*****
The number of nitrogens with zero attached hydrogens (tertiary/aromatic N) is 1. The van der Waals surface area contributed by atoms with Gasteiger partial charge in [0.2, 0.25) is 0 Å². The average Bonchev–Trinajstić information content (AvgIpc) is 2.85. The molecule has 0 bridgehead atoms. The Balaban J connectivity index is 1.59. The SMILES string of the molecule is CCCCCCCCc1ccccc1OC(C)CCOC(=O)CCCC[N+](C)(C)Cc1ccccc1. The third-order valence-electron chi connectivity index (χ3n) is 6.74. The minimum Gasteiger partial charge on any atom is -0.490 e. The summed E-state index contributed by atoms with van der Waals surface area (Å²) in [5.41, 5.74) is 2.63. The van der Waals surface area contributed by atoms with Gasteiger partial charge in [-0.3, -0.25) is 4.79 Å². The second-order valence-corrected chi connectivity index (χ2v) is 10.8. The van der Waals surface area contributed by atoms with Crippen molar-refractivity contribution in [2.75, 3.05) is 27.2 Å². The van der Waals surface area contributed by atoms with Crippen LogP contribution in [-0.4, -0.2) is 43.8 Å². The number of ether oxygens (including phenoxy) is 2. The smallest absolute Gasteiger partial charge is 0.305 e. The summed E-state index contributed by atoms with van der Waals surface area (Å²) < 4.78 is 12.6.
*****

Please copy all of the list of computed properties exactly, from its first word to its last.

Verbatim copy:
The number of nitrogens with zero attached hydrogens (tertiary/aromatic N) is 1. The van der Waals surface area contributed by atoms with Gasteiger partial charge in [0.2, 0.25) is 0 Å². The average Bonchev–Trinajstić information content (AvgIpc) is 2.85. The molecule has 0 bridgehead atoms. The Balaban J connectivity index is 1.59. The SMILES string of the molecule is CCCCCCCCc1ccccc1OC(C)CCOC(=O)CCCC[N+](C)(C)Cc1ccccc1. The third-order valence-electron chi connectivity index (χ3n) is 6.74. The minimum Gasteiger partial charge on any atom is -0.490 e. The summed E-state index contributed by atoms with van der Waals surface area (Å²) in [5.41, 5.74) is 2.63. The van der Waals surface area contributed by atoms with Gasteiger partial charge in [-0.3, -0.25) is 4.79 Å². The second-order valence-corrected chi connectivity index (χ2v) is 10.8. The van der Waals surface area contributed by atoms with Crippen molar-refractivity contribution in [2.75, 3.05) is 27.2 Å². The van der Waals surface area contributed by atoms with Crippen LogP contribution in [-0.4, -0.2) is 43.8 Å². The number of ether oxygens (including phenoxy) is 2. The smallest absolute Gasteiger partial charge is 0.305 e. The summed E-state index contributed by atoms with van der Waals surface area (Å²) < 4.78 is 12.6.